Of course, it may be a little easier for him to make that call than some of the other fine folks in his position. But we'll get to that later.
For now, let's touch on the latest round of anti-tanking rhetoric. Williams told CBS Sports' Matt Moore that there's simply too much at stake for teams to embrace the loss column in hopes of improving their draft position:
I don't buy into this idea of tanking and teams who quit when things don't go their way. To me, that's what is bad about the NBA. Guys are still getting paid, guys are still getting shoe contract money, all those things are still in play. So when things don't go your way, you can't tuck tail and run.
The conversation started when Williams was asked to touch on the way his team has survived without rising superstar Anthony Davis, out with a fractured hand since Dec. 1. The injury has forced New Orleans to adopt a next-man-up mentality, and the team has responded with a 4-3 mark without the single-browed star.
But here's where Williams' words, via Moore, lose some of their momentum:
Look, you're going to run into tough times. But it's too early in the season to make assessments about where we are. I do like the fact that we've played better. When you lose Anthony and you have a guy like Ryan [Anderson] to take his spot? It helps a lot.
That's precisely the problem and a rally cry for the pro-tanking crowd. They don't have a Ryan Anderson (21.8 points per game) to embrace the challenge, let alone a young two-way force like Davis.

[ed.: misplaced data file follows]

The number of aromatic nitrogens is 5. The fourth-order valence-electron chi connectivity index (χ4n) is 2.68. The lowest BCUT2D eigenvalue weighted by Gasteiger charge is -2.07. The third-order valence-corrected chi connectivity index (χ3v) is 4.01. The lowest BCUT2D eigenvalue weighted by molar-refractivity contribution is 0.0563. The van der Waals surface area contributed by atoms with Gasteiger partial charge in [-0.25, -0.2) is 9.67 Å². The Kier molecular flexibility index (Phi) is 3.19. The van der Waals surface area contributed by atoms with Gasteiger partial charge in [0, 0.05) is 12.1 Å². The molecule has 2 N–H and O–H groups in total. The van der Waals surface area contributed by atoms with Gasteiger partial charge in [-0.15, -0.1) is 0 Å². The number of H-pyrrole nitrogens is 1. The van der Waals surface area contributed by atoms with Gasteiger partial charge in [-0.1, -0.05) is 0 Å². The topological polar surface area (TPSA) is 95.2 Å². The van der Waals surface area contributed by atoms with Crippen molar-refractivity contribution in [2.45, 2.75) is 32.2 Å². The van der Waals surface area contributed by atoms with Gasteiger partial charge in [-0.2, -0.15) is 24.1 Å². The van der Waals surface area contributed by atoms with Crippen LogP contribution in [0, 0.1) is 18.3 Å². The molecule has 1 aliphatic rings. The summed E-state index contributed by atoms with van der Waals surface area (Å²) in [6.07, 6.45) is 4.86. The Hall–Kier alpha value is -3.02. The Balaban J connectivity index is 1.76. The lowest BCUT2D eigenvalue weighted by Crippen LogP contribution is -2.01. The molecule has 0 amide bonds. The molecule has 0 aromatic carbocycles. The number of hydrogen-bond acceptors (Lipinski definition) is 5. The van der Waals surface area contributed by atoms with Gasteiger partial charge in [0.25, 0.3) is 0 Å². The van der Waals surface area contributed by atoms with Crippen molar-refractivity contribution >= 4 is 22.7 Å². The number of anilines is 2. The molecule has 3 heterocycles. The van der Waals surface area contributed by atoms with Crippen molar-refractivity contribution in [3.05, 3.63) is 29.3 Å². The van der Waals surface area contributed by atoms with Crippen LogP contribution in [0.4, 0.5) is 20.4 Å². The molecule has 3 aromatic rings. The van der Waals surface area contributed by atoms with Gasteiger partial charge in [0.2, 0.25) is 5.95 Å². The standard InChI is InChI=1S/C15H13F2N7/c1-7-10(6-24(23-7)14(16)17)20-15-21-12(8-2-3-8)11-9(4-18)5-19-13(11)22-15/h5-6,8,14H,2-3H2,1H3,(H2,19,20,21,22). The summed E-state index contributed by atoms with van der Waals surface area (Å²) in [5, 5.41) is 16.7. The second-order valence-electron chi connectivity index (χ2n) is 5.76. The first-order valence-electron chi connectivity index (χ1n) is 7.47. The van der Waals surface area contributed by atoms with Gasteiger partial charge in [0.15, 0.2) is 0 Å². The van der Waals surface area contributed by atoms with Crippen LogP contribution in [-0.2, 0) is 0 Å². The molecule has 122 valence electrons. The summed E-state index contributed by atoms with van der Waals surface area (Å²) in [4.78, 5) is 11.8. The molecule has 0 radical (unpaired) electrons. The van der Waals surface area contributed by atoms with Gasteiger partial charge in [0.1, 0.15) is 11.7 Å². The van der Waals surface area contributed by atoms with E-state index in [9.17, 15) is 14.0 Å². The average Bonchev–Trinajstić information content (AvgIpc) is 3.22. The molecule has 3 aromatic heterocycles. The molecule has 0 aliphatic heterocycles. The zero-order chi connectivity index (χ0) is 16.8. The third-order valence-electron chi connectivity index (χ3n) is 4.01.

That's the whole point of this tanking business, to suffer through a lost season in the hopes of landing a player like Davis on draft night. Players that, by all accounts, could come in waves next June.
Williams is right; tanking is an issue. Even the most forward-thinking fans have a hard time being able to stomach 82 games in the absence of hope.
But, like an anonymous general manager told ESPN The Magazine's Jeff Goodman, sometimes that lost season is the only way to keep hope alive:
You need superstars to compete in this league, and the playing field for those guys is tilted toward a few big-market teams. They are demanding trades and getting together and deciding where they want to go in free agency. It's tough for us to compete with that. So a high lottery pick is all we have.
It's an inexact science that carries no guarantees. A mounting loss column increases a team's chance to snag the No. 1 overall pick, but that selection is still decided in a draft lottery. The team with the overall worst record hasn't received the top choice since the Orlando Magic landed at the top of the draft board in 2004.
The tanking process damages the NBA's product. It's built around false hopes—first, that it actually promises any type of reward, and second, that the draft choice finds that same level of success on the game's biggest stage.
But for some franchises, that skewed sense of optimism is all that they have going for them.
Not everyone has a Davis or an Anderson—or Jrue Holiday, Eric Gordon or Tyreke Evans for that matter—to rally around. If transcendent talents are littering mock draft boards, then talent-deprived teams will continue to attempt to climb those boards.
It's a natural, albeit unsightly, part of today's NBA life.